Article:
Lab unveils the world's first rollable touch-screen tablet, inspired by ancient scrolls

An ipad that fits your pocket: introducing a roll-up tablet with flexible screen real estate. Credit: Queen's University

A Queen's University research team has taken a page from history, rolled it up and created the MagicScroll – a rollable touch-screen tablet designed to capture the seamless flexible screen real estate of ancient scrolls in a modern-day device. Led by bendable-screen pioneer Dr. Roel Vertegaal, this new technology is set to push the boundaries of flexible device technology into brand new territory.

The device is comprised of a high-resolution, 7.5" 2K resolution flexible display that can be rolled or unrolled around a central, 3-D-printed cylindrical body containing the device's computerized inner-workings. Two rotary wheels at either end of the cylinder allow the user to scroll through information on the touch screen. When a user narrows in on an interesting piece of content that they would like to examine more deeply, the display can be unrolled and function as a tablet display. Its light weight and cylindrical body makes it much easier to hold with one hand than an iPad. When rolled up, it fits your pocket and can be used as a phone, dictation device or pointing device.

"We were inspired by the design of ancient scrolls because their form allows for a more natural, uninterrupted experience of long visual timelines," says Dr. Vertegaal, Professor of Human-Computer Interaction and Director of the Queen's University Human Media Lab. Another source of inspiration was the old rolodex filing systems that were used to store and browse contact cards. The MagicScroll's scroll wheel allows for infinite scroll action for quick browsing through long lists. Unfolding the scroll is a tangible experience that gives a full screen view of the selected item. Picture browsing through your Instagram timeline, messages or LinkedIn contacts this way."

Credit: Queen's University

Beyond the innovative flexible display, the prototype also features a camera that allows users to employ the rolled-up MagicScroll as a gesture-based control device – similar to that of Nintendo's 'Wiimote'. And the device's rotary wheels contain robotic actuators that allow the device to physically move or spin in place in various scenarios, like when it receives a notification for instance.

"Eventually, our hope is to design the device so that it can even roll into something as small as a pen that you could carry in your shirt pocket," says Dr. Vertegaal. "More broadly, the MagicScroll project is also allowing us to further examine notions that screens don't have to be flat, and 'anything can become a screen.' Whether it's a reusable cup made of an interactive screen on which you can select your order before arriving at a coffee-filling kiosk, or a on your clothes, we're exploring how objects can become the apps."


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More information: Antonio Gomes et al. Magicscroll, Proceedings of the 20th International Conference on Human-Computer Interaction with Mobile Devices and Services - MobileHCI '18 (2018). DOI: 10.1145/3229434.3229442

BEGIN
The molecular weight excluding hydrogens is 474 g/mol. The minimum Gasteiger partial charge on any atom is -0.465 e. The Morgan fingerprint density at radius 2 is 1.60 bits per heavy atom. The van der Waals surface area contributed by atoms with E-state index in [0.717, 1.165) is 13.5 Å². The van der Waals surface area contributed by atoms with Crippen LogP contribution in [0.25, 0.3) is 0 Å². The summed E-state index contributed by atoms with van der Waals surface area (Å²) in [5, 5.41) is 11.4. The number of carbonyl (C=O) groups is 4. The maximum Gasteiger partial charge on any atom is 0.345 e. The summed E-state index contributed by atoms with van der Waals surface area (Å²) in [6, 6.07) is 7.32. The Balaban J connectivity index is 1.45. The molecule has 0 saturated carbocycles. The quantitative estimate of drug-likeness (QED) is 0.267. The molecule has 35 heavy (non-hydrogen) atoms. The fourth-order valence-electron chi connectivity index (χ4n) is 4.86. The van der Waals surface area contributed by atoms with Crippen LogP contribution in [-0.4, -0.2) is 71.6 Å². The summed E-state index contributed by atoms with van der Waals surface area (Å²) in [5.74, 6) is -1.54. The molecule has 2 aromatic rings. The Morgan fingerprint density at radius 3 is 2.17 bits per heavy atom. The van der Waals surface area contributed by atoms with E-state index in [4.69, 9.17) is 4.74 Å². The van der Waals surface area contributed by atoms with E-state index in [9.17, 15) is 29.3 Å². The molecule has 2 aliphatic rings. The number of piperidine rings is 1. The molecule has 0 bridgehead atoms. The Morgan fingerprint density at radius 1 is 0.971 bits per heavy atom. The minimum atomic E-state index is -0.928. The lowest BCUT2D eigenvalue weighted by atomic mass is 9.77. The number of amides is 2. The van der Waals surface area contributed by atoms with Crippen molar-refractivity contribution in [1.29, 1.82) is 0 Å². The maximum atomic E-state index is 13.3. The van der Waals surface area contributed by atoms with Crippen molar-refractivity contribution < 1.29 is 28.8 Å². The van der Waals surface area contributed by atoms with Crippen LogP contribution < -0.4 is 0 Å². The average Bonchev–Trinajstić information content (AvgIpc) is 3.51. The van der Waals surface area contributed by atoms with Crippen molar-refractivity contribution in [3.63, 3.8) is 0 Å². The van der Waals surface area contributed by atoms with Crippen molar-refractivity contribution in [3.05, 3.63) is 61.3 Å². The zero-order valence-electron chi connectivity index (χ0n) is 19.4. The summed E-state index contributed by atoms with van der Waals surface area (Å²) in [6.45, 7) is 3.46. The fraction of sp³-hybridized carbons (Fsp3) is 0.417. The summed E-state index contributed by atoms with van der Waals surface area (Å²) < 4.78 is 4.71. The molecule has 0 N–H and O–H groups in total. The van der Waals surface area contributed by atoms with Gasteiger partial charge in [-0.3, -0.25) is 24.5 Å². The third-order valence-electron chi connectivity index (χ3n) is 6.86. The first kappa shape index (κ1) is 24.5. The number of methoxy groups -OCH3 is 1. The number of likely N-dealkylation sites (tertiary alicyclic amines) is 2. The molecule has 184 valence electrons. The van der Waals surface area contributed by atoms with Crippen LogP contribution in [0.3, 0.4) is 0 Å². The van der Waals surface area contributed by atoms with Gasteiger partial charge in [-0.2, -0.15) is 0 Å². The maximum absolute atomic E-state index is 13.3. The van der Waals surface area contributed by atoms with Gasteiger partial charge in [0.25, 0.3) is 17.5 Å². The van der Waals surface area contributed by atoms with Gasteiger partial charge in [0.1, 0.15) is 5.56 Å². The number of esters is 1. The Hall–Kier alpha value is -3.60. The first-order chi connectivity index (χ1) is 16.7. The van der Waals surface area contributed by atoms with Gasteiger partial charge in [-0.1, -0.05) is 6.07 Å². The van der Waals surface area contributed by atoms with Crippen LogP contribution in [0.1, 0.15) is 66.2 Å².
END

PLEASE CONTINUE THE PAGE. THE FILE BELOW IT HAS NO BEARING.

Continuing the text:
Provided by Queen's University
Citation: Lab unveils the world's first rollable touch-screen tablet, inspired by ancient scrolls (2018, August 31) retrieved 16 October 2018 from https://techxplore.com/news/2018-08-lab-unveils-world-rollable-touch-screen.html
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User comments

Aug 31, 2018
Looks like an ergonomic nightmare.

Aug 31, 2018
Do these foldable screens really have any market for them?
I mean, just get some glasses with AR and surely the whole concept of screen size becomes irrelevant?

Aug 31, 2018
"
Do these foldable screens really have any market for them?
I mean, just get some glasses with AR and surely the whole concept of screen size becomes irrelevant?
"

I understand where you are going here, but sometimes I'd probably just want to look at a nontransparent image. AR glasses still can't deliver the type of image quality people are wanting for things like gaming and even if you do you really want background objects coming through in your field-of-view?

Not only that, but where are these high quality AR glasses so readily available right now? Magic Leap is the most likely one to blow people away, but it isn't out yet.

Sep 02, 2018
Different tools for different usage?
Different tools for different people with different preferences?

I'm clumsy. I think I would prefer a hand-sized scroll over fiddling with a smaller pen-size device.

As for glasses? Did I explain how clumsy I am? I go through eyeglasses and sunglasses like crazy!

If I do not trust myself to walk and talk and watch video simultaneously?

What ever makes you think I would trust YOU to walk and talk and watch Magic glasses videos?

And it sounds to me that the scroll could have a lot more useful functions built in compared to pen or glasses.

Sep 02, 2018
It's cool. That's the point.

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